Should I do this? Will I be req'd to give my real name if a I do? If I play at this casino on a regular basis, is it worth it? Any comments are greatly appreciated. Thanks.
Blackjack and baccarat tournaments consist of a series of elimination rounds in multiple rounds of play (a round is a pre-determined number of hands, usually the same for each round in the tournament). Players are eliminated in each round, with only the player(s) with the highest, net bankroll(s) at a table advancing to the next round. Some tournaments provide a consolation bracket of rounds so a limited number of first round losers can qualify for the semi-final round in the main bracket.
Casinos offer three types of these tournaments -
1. Open tournament - anyone can enter the tournament and an entry-fee is usually charged. The entry fees provide the prize pool. For some tournaments, the casino will add a stated amount of monies to the prize pool. In Vegas, some casinos offer this type of tournament on the same day/time every week.
2. An invitation-only, entry-fee tournament, in which a casino issues invitations to customers (you must be a 'rated'-member of the casino-family's players club), based on the calculated level-of-play in your players club account in effect for the specific tournament. This type of tournament has two formats - A. The entry fees provide the prize pool and for most tournaments, the casino will add a stated amount of monies to the prize pool, B. Your entry fee is your buy-in and you play using 'live' casino chips. You keep your 'live' chips after the round and you can cash the chips in at the cage, or preferably for the casino, carry them into play at 'live' tables in the casino. In each ensuing round, your round bankroll is limited to the first round buy-in amount (the casino loves when you advance with less than a full, first round bankroll and dip into you pocket to buy-in for that level again). In these tournaments, the casino provides the entire prize pool for distribution based on the net bankrolls of players at the final table after the final round is completed.
3. An invitation-only, free-roll tournament (no entry fee required), in which a casino issues invitations to customers (you must be a 'rated'-member of the casino-family's players club), based on the calculated level-of-play in your players club account in effect for the specific tournament. In these tournaments, the casino provides the entire prize pool for distribution based on the net bankrolls of players at the final table after the final round is completed.
If you received an invitation to a free-roll tournament from the casino, by all means play, because rooms are usually comped or are offered at a reduced rate and the casino usually provides a private buffet and beverage to the invitees (and their guest - usually one) before and during all rounds of play or offers some level of comped F&B for the duration of the tournament or your stay.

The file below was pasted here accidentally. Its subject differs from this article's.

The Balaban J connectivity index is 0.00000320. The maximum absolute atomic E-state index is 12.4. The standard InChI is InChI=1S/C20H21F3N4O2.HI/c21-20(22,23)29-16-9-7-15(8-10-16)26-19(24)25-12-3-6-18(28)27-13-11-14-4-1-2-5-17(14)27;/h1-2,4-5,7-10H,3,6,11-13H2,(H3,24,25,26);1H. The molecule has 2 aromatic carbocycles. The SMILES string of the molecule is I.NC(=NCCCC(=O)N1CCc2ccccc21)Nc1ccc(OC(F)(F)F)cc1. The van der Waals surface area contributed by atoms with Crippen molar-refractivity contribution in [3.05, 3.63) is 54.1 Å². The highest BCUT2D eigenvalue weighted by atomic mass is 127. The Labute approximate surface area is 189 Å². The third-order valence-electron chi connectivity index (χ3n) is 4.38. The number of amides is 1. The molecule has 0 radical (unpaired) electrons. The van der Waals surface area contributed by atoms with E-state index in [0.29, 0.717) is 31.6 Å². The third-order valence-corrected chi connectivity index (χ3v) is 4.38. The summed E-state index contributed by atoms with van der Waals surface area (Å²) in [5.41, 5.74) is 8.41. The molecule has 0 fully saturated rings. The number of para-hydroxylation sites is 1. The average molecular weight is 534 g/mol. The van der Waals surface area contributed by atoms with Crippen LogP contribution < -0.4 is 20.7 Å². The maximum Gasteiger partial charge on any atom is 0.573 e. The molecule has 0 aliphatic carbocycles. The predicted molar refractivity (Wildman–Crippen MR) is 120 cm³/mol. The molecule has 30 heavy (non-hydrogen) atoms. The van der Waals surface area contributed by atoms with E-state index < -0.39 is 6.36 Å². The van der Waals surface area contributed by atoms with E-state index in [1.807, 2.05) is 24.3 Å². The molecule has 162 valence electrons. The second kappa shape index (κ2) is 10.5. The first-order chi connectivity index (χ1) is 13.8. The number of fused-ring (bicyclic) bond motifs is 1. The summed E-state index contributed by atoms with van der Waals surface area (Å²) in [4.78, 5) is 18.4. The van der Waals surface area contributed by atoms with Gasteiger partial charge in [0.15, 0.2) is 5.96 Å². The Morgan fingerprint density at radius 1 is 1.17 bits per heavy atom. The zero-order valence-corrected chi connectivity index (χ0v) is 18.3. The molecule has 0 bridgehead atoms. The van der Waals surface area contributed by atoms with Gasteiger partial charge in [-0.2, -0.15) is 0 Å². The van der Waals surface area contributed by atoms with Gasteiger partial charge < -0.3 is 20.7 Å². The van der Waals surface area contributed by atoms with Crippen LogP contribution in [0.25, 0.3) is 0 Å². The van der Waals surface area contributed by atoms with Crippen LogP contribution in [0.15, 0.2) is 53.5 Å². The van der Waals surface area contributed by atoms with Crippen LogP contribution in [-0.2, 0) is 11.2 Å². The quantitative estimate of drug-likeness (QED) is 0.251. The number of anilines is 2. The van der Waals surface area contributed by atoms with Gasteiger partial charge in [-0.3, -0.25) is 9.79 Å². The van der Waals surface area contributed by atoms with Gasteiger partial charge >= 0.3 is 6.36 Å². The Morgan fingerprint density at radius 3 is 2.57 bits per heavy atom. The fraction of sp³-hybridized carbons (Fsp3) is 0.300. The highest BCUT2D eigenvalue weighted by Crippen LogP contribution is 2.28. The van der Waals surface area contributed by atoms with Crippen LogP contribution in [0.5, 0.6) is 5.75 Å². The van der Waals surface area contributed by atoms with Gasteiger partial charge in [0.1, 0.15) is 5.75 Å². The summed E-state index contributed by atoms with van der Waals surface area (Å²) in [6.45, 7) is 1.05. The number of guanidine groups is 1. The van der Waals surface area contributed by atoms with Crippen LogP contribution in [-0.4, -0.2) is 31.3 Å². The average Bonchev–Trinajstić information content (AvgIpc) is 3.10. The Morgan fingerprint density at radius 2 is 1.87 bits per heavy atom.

If you receive an invitation to an entry fee tournament or you are interested in an open tournament, base your decision on your comfort level with the entry fee.
Realize the casino uses invitations as a marketing tool and if you keep refusing the invitations for certain events, invitations for those events will dry-up because your account will be marked 'not-interested' in those events. Then you will have to 'work' a host to get back on the invited list. If you are going to pass an invitation, it is good politics to call your host (or call the casino and ask to talk to a host), explain you are interested in the event but cannot make this one, and you want to keep receiving invitations to similar events.
Usually, invitations populate a casino on historically 'dead' days. Casinos track action on each day of the year and, based on historical trends, schedule their invitations and special shows and events to provide a customer-flow on those days. You are actually doing the casino a favor when you accept an invitation, but be aware that as a guest you have the obligation to your host (the casino) to notify them when you cannot attend an event after accepting an invitation. Some casinos will dock points from your players club account or will terminate invitations to you, if you do not notify them. They do this because you wasted a spot at the event that could usually be filled from a waiting list, with a 24-hour advance notice - they want a body in the casino to bet (whether yours or someone else's).
Even if you do not play, you should observe some tournaments to get a 'feel' for the event and the process and to educate yourself.
Good Luck with your tournaments.
P.S. - Stanford has an excellent book on tournament strategy. Check 'Our Catalog' on this site.